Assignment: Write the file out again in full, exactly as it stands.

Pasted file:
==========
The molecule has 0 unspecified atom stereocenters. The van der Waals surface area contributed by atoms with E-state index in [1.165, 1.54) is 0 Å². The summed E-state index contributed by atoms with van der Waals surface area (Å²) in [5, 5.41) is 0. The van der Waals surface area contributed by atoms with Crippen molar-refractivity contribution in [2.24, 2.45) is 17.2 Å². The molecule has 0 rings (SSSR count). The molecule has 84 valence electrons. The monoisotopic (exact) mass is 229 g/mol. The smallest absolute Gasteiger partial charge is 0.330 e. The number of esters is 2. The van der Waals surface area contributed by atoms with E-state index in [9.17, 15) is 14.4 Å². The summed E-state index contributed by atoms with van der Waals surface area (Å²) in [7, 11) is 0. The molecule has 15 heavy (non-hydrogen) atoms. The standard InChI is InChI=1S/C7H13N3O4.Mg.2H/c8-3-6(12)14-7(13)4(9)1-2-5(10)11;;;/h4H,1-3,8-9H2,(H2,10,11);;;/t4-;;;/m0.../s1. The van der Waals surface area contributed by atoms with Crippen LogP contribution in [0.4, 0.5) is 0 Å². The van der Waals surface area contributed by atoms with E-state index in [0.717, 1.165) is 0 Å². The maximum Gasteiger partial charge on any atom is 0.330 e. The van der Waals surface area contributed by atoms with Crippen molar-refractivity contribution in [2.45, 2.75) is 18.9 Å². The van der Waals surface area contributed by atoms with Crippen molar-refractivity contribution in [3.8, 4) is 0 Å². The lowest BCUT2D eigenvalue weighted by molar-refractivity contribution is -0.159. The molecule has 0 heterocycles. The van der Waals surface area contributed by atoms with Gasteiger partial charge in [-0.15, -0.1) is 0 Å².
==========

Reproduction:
The molecule has 0 unspecified atom stereocenters. The van der Waals surface area contributed by atoms with E-state index in [1.165, 1.54) is 0 Å². The summed E-state index contributed by atoms with van der Waals surface area (Å²) in [5, 5.41) is 0. The van der Waals surface area contributed by atoms with Crippen molar-refractivity contribution in [2.24, 2.45) is 17.2 Å². The molecule has 0 rings (SSSR count). The molecule has 84 valence electrons. The monoisotopic (exact) mass is 229 g/mol. The smallest absolute Gasteiger partial charge is 0.330 e. The number of esters is 2. The van der Waals surface area contributed by atoms with E-state index in [9.17, 15) is 14.4 Å². The summed E-state index contributed by atoms with van der Waals surface area (Å²) in [7, 11) is 0. The molecule has 15 heavy (non-hydrogen) atoms. The standard InChI is InChI=1S/C7H13N3O4.Mg.2H/c8-3-6(12)14-7(13)4(9)1-2-5(10)11;;;/h4H,1-3,8-9H2,(H2,10,11);;;/t4-;;;/m0.../s1. The van der Waals surface area contributed by atoms with Crippen LogP contribution in [0.4, 0.5) is 0 Å². The van der Waals surface area contributed by atoms with E-state index in [0.717, 1.165) is 0 Å². The maximum Gasteiger partial charge on any atom is 0.330 e. The van der Waals surface area contributed by atoms with Crippen molar-refractivity contribution in [2.45, 2.75) is 18.9 Å². The van der Waals surface area contributed by atoms with Crippen molar-refractivity contribution in [3.8, 4) is 0 Å². The lowest BCUT2D eigenvalue weighted by molar-refractivity contribution is -0.159. The molecule has 0 heterocycles. The van der Waals surface area contributed by atoms with Gasteiger partial charge in [-0.15, -0.1) is 0 Å².